I’m always on the lookout for fresh new middle grade books and I found one!
This Journal Belongs to Ratchet has a fresh story, a fresh character, a fresh format.
Eleven-year-old homeschooled Rachel Vance, aka Ratchet (because of her flair for fixing cars), yearns to go to school like the other kids in the neighborhood; to buy new clothes, not clothes from thrift stores; to have a “normal” dad, not a wild-haired grease monkey of a father with a passion for environmental causes, and most of all, to know if the contents of a mysterious box will tell her more about the mother she never knew.
Cavanaugh adeptly lays out the story through Ratchet’s writing assignments, using a variety of formats, including free verse poetry, freewriting, descriptive essay, list poetry, journal writing.
The story flows like a well-tuned engine – at a pace that will keep middle-grade readers turning the pages like a double overhead cam V-12 and enough action to jumpstart their interest like a fresh spark plug. Okay, okay….my car engine references are lame, but Ratchet’s story is anything but.
From the book jacket:
If only getting a new life were as easy as getting a new notebook. But it’s not.
It’s the first day of school for all the kids in the neighborhood. But not for me. I’m homeschooled. That means nothing new. No new book bag, no new clothes, and no friends – old or new.
The best I’ve got is this notebook. I’m supposed to use it for my writing assignments, but my dad never checks. Here’s what I’m really going to use it for:
RATCHET’S TOP SECRET PLAN
Turn my old, recycled, freakish, friendless, motherless life into something shiny and new.
This year, I’m going to make something change.
And now, I’m pleased to introduce author Nancy Cavanaugh:
I’m a former teacher, so for us teachers, it’s easy to come up with writing assignments. The difference this time was that I was the one coming up with the assignments, and I was the one who had to do the assignments. Most of them are assignments I used while teaching, but I did eventually run out of ideas. When that happened, I used one of my old language arts textbooks and checked out other writing textbooks from the library to get more ideas.
As for deciding which assignment to use for each part of the story, I have to say the story sort of decided that for me. It seemed that each part of the story was best told through a specific writing form, and this was really just something I figured out as I went along.
Which type of writing in the book is your favorite?
Though I love it all, I have to say that the poetry is my favorite – not because I think it’s better than the other writing assignments and not because I necessarily like poetry better than the other formats. I like the poetry best because in most cases, I used poetry to tell the most emotional parts of the story. Each word in the poetry seems packed with Ratchet’s passion, and that somehow makes the poetry more powerful.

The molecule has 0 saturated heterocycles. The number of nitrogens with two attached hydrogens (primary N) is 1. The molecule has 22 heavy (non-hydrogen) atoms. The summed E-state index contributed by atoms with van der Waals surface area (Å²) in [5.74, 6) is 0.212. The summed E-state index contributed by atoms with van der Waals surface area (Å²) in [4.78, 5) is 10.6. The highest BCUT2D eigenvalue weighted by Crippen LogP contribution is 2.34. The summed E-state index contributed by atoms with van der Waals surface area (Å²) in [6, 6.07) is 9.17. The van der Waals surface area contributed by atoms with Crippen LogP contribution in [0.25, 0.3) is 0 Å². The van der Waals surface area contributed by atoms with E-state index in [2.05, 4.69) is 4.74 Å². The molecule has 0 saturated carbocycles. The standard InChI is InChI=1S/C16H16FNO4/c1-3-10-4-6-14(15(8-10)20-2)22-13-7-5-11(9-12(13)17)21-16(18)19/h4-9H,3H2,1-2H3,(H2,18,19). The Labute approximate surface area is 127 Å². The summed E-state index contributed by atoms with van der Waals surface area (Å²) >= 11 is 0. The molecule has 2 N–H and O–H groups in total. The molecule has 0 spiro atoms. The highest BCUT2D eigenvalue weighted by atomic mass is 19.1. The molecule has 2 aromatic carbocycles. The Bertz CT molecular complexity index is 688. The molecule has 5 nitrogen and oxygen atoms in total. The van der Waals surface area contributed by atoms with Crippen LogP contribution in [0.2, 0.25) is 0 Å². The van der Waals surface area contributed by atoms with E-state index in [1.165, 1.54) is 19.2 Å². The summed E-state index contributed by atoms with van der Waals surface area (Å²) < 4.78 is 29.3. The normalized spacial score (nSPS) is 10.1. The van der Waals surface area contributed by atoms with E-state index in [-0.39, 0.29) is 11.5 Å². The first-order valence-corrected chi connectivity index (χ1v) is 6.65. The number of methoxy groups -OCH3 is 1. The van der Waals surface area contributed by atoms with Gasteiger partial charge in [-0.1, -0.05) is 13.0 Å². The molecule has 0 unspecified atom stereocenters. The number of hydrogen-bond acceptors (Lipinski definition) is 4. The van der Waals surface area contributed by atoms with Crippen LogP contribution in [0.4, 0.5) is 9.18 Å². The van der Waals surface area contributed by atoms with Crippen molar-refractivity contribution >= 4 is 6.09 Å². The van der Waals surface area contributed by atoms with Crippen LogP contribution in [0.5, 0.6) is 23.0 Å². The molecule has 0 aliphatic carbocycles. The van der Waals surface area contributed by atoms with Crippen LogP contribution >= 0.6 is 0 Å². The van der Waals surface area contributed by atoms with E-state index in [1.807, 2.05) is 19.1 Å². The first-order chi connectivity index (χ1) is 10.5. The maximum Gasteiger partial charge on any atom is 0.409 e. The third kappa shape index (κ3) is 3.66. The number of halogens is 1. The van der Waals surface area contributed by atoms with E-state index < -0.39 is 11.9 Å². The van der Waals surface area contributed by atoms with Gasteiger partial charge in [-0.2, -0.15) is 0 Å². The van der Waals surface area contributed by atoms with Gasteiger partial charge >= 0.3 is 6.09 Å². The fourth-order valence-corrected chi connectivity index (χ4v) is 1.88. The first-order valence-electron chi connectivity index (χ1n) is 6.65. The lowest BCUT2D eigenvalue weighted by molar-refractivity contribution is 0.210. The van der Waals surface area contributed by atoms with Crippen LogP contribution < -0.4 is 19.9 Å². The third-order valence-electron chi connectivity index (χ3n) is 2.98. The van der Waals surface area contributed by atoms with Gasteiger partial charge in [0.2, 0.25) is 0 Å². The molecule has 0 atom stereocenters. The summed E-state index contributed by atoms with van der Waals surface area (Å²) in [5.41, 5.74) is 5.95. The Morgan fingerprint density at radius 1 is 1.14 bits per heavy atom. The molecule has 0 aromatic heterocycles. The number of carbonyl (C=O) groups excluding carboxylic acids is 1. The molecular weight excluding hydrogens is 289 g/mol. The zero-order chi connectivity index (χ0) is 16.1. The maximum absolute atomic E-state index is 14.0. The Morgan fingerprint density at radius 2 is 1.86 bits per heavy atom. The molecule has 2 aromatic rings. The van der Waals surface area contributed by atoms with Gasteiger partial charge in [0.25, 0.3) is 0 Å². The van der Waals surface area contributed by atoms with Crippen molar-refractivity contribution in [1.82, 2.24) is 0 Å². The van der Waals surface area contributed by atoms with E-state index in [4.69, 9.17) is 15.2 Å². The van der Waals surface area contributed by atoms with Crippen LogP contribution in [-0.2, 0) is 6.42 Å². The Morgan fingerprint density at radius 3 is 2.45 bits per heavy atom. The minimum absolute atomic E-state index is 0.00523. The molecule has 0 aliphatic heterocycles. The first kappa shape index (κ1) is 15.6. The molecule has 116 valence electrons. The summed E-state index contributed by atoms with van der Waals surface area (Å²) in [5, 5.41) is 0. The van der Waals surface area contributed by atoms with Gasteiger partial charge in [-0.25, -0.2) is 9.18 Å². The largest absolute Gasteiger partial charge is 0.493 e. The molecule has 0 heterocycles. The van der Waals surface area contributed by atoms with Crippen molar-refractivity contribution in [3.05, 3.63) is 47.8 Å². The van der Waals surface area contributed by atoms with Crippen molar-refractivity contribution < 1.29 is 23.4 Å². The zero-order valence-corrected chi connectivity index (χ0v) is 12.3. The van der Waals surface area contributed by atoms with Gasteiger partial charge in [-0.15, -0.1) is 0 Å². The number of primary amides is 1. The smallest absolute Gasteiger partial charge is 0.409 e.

As the wife of a car enthusiast, I related to the car repair aspects
Well, here’s the thing. I’m married to a former industrial arts
teacher. He taught me how to take apart a small engine and put it back together again, and the two of us taught elementary and middle school students how to do the same thing. It was great fun and super satisfying to see how capable kids can be when it comes to this kind of stuff. When working on engines, what it really comes down to is understanding how they work, and kids are certainly capable of understanding that. As a result, a kid like Ratchet would have no trouble helping her dad the way she did in the story.
I know that like most authors, you’ve probably put bits and pieces of your real life into your story, such as the car repair work. Can you give us any other examples of how you’ve used real life tidbits and/or some that you tweaked a bit to fictionalize it?
The best example of that in this story is Ratchet’s father. All of his “Good Lord” antics come from my Grandma Cavanaugh. She used to always say, “The Good Lord says this . . . The Good Lord says that . . . .” So I had fun using that part of her personality to make Ratchet’s dad the passionate person that he is.
I’m always interested to know: a plotter/outliner or a go-with-the-flow kind of writer?
My ideas for stories almost always start with a character. I think about who that character really is inside and what their problems might be. As I do that, the character’s voice begins to emerge. The character and voice come much easier than the plot. When I have to determine the direction of the story and start figuring out the plot, the writing gets more difficult for me.
What can you tell us about your relationship with your editor at Sourcebooks?
My editor is Aubrey Poole, and first I’ll tell you that she’s amazing! Through lots of revision, she has done so much to make RATCHET the beautiful book that it is. I’m so grateful for her vision of what the book really could be, and I’m thankful for her insights and her patience as we worked together to take the story to another level.
Can you tell us anything about what’s next?
My next book, ALWAYS, ABIGAIL, will be coming in fall 2014 from Sourcebooks/Jabberwocky and will be another alternative format. The entire story is told in lists, letters, and writing assignments, in which a girl named Abigail uses her language arts class’s Friendly Letter Project to cope with the worst school year ever – and in the process turns it into the best year ever.
A great classroom guide to This Journal Belongs to Ratchet is HERE.
Visit Nancy's website HERE
Read Nancy's chat with Augusta Scattergood HERE.
Read about Nancy at Smack Dab in the Middle HERE.